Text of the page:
Supermicro X11SAE Workstation (Intel C236) Motherboard Review
Bohs Hansen / 2 years ago
A Closer Look & Layout Analysis
It is time to take a closer look at the motherboard and see what features hide around the PCB. Generally speaking, we have a very normal layout on a basic green PCB. We need to keep in mind here that this is a tool and not a board to showcase. It has to perform a task and perform it well, looks don’t matter. It’s still well organized as we’ll see below.
Starting with the brain, or rather a place to place the brain, the X11SAE features a single Socket H4 (LGA 1151) for use with the latest Xeon E3-1200 V5 CPUs, but the board also works well with Core, Pentium, and Celeron CPUs with a TDP up to 95W.
The four 288-pin DDR4 DIMM slots allow you to install up to 64GB memory and run it at speeds up to 2133MHz. Whether you want to run ECC or non-ECC memory is up to you, but the board only accepts UDIMMs and not RDIMMs.
When it comes to expansion slots, this board looks a little different than the average consumer board with the addition of two legacy PCI slots. It is however a really nice thing as it allows the upgrade of your motherboard and CPU to something current while you retain compatibility to legacy devices needed in your setup. The two white slots seen below are the 5V PCI 32bit slots, but the board naturally also features modern PCI-Express slots. We get two physical PCI-Express 3.0 x16 slots that will run at either x16/x0 or x8/x8 modes. The board further features three PCI-E 3.0 x1 slots for even more expansion cards.
We can also spot the two COM port headers to the left in the photo below and that is a feature that’s either very important or absolutely useless to you – but that depends on your usage. The easy accessibility at the bottom of the motherboard with nothing else really close is a nice thing to see.
Storage wise the Supermicro X11SAE features both modern and legacy connectors. Starting with the modern, it features an M.2 slot above the PCI-Express slots that will allow you to connect blazing fast storage. The slot will accept 2242, 2260, or 2280 modules and support these with PCIe x4 speeds. The slot does however only accept PCIe modules and not legacy AHCI M.2 modules.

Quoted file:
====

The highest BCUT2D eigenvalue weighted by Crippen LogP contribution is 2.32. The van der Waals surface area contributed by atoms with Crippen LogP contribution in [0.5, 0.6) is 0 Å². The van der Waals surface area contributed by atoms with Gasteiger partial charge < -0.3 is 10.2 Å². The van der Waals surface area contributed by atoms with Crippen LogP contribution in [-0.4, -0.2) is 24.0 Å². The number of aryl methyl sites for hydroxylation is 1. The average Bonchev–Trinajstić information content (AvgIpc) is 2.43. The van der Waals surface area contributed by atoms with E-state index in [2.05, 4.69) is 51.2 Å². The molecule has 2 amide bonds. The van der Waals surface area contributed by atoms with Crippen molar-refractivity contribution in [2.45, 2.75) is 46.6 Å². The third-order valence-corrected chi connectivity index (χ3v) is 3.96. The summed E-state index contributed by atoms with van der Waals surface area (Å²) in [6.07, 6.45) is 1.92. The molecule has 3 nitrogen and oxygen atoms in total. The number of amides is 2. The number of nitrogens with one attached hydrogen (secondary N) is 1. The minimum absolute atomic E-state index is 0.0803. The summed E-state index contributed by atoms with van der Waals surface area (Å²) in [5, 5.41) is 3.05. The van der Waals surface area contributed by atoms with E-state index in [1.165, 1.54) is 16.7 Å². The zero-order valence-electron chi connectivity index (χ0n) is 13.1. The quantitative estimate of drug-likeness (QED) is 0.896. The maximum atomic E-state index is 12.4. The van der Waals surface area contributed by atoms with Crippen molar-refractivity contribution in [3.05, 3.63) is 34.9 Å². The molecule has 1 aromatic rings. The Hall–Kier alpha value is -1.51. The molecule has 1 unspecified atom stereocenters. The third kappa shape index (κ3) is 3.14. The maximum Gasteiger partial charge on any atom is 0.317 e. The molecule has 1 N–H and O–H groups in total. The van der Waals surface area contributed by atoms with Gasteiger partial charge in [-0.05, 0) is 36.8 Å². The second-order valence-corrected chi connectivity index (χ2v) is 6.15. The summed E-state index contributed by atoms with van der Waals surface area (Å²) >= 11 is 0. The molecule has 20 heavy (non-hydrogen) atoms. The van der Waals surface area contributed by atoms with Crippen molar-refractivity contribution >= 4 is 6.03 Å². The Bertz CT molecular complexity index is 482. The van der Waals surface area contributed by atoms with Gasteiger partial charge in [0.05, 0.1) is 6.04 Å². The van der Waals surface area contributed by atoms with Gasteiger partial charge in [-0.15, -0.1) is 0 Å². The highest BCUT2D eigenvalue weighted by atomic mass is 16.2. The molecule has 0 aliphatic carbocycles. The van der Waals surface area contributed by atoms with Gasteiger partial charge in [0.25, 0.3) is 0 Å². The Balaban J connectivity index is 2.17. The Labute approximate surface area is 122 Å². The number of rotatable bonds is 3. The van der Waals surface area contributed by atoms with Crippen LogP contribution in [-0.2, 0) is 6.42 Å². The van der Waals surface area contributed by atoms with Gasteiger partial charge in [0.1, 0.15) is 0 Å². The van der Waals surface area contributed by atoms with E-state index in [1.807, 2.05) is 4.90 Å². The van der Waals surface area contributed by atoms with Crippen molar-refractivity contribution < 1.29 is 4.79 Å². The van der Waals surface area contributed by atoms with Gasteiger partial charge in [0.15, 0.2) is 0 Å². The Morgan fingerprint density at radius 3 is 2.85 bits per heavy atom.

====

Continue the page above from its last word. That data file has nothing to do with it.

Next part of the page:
There’s plenty of support for legacy storage drives too with the eight SATA ports provided by the chipset itself. The SATA3 ports support RAID 0, 1, 5, and 10 and two of them also work as SuperDOM ports for Disk on Module usage without extra power support. You still find a DOM power header next to the SATA ports in case you should need more.
This is also the corner of the motherboard where we find the three headers for up to six extra USB 2.0 ports, the TPM header, and the front panel header.
Moving up the inner side of the motherboard and we come to the two USB 3.0 headers placed right next to the 24-pin power connector. I really like it when manufacturers add more than one USB 3.0 header as you quickly can fill up the one – and after all, it is the new standard over USB 2.0. We also see fewer cases that actually feature USB 2.0 front faced ports these days, they have all been replaced with USB 3.0 ports.
To the right in the photo, we see the very useful BIOS restore button. It will restore the BIOS from an attached USB thumb drive if you should happen to screw up your settings. I did a few times during my testing and the button works great. The motherboard also features two solder points that you can connect with a screwdriver or other metal object in order to make a normal BIOS reset. Whether you prefer this method over a jumper is personal preference, both work equally well as they’re basically the same.
Supermicro used great components such as solid capacitors all around which in return should ensure that you have a system that will work flawlessly for a long time.
The two RJ45 Gigabit Ethernet LAN ports on the motherboard are both powered by Intel chips, but not the same. The Intel I210-AT and PHY i219LM Ethernet Controllers support 10BASE-T, 100BASE-TX, and 1000BASE-T and Virtual Machine Device Queues in order to reduce I/O overhead. Two vert common and widely supported chips.
A motherboard like this needs a proper audio system, even tho it doesn’t really need one. Professionals building a workstation for audio usage will most likely add an add-in card anyway, but everyone else still needs audio. May it be for something as simple as notification sounds or playing mp3 files for your entertainment while working, you need a sound card. The Realtek ALC 888S 7.1 HD Audio chip provides this and does so very good and without creating unnecessary latencies that otherwise could interfere with your work.
As previously mentioned, the Supermicro X11SAE motherboard features great fan control and monitoring support and part of that is thanks to the Nuvoton NCT6776D controller. It supports Nuvoton’s SMART FAN algorithms for fan speed control, Printer Port, KBC, 2 UART and GPI/O, and can monitor power supply voltages, fan speeds, and temperatures.
While USB 2.0 and 3.0 is handled by Intel’s C236 chipset, the two USB 3.0 ports require an extra controller. In this case, it is an ASmedia ASM1142 controller and it supports Intel’s eXtensible Hot Controller Interface specification revision 1.1, bridging PCI Express interface to two ports of USB3.1 with up to 10Gbps high-speed bandwidth.
Overall a motherboard that looks like quality and built with great components and features. The last thing I’d like to highlight is the include IO shield. Supermicro made a quality shield with padding that serves multiple purposes. As any padding, it can absorb vibrations, but its main purpose is the ground the IO shield. A small thing, but one that could save hardware from being fried in an unlucky accident.